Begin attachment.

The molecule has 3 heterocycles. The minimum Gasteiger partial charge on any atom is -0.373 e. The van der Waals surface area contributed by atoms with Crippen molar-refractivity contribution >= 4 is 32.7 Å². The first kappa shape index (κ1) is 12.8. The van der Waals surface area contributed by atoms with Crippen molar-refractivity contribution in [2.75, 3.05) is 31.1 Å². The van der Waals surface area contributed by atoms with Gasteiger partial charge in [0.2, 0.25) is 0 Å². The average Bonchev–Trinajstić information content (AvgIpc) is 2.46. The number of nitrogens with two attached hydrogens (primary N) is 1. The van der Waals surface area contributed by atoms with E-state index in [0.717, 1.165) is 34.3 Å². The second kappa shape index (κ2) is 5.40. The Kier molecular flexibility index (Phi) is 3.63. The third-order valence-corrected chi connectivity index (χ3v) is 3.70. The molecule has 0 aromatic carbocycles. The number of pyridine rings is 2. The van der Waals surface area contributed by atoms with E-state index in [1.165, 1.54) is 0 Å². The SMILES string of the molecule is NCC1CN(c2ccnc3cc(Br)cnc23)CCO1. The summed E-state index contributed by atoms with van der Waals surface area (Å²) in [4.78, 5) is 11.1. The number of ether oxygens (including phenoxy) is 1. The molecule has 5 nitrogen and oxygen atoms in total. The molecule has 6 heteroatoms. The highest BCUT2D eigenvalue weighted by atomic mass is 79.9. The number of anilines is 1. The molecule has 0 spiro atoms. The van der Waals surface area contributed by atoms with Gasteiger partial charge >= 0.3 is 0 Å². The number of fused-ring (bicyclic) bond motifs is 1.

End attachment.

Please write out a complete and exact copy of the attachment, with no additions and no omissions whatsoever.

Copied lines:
The molecule has 3 heterocycles. The minimum Gasteiger partial charge on any atom is -0.373 e. The van der Waals surface area contributed by atoms with Crippen molar-refractivity contribution >= 4 is 32.7 Å². The first kappa shape index (κ1) is 12.8. The van der Waals surface area contributed by atoms with Crippen molar-refractivity contribution in [2.75, 3.05) is 31.1 Å². The van der Waals surface area contributed by atoms with Gasteiger partial charge in [0.2, 0.25) is 0 Å². The average Bonchev–Trinajstić information content (AvgIpc) is 2.46. The number of nitrogens with two attached hydrogens (primary N) is 1. The van der Waals surface area contributed by atoms with E-state index in [0.717, 1.165) is 34.3 Å². The second kappa shape index (κ2) is 5.40. The Kier molecular flexibility index (Phi) is 3.63. The third-order valence-corrected chi connectivity index (χ3v) is 3.70. The molecule has 0 aromatic carbocycles. The number of pyridine rings is 2. The van der Waals surface area contributed by atoms with E-state index in [1.165, 1.54) is 0 Å². The SMILES string of the molecule is NCC1CN(c2ccnc3cc(Br)cnc23)CCO1. The summed E-state index contributed by atoms with van der Waals surface area (Å²) in [4.78, 5) is 11.1. The number of ether oxygens (including phenoxy) is 1. The molecule has 5 nitrogen and oxygen atoms in total. The molecule has 6 heteroatoms. The highest BCUT2D eigenvalue weighted by atomic mass is 79.9. The number of anilines is 1. The molecule has 0 spiro atoms. The van der Waals surface area contributed by atoms with Gasteiger partial charge >= 0.3 is 0 Å². The number of fused-ring (bicyclic) bond motifs is 1.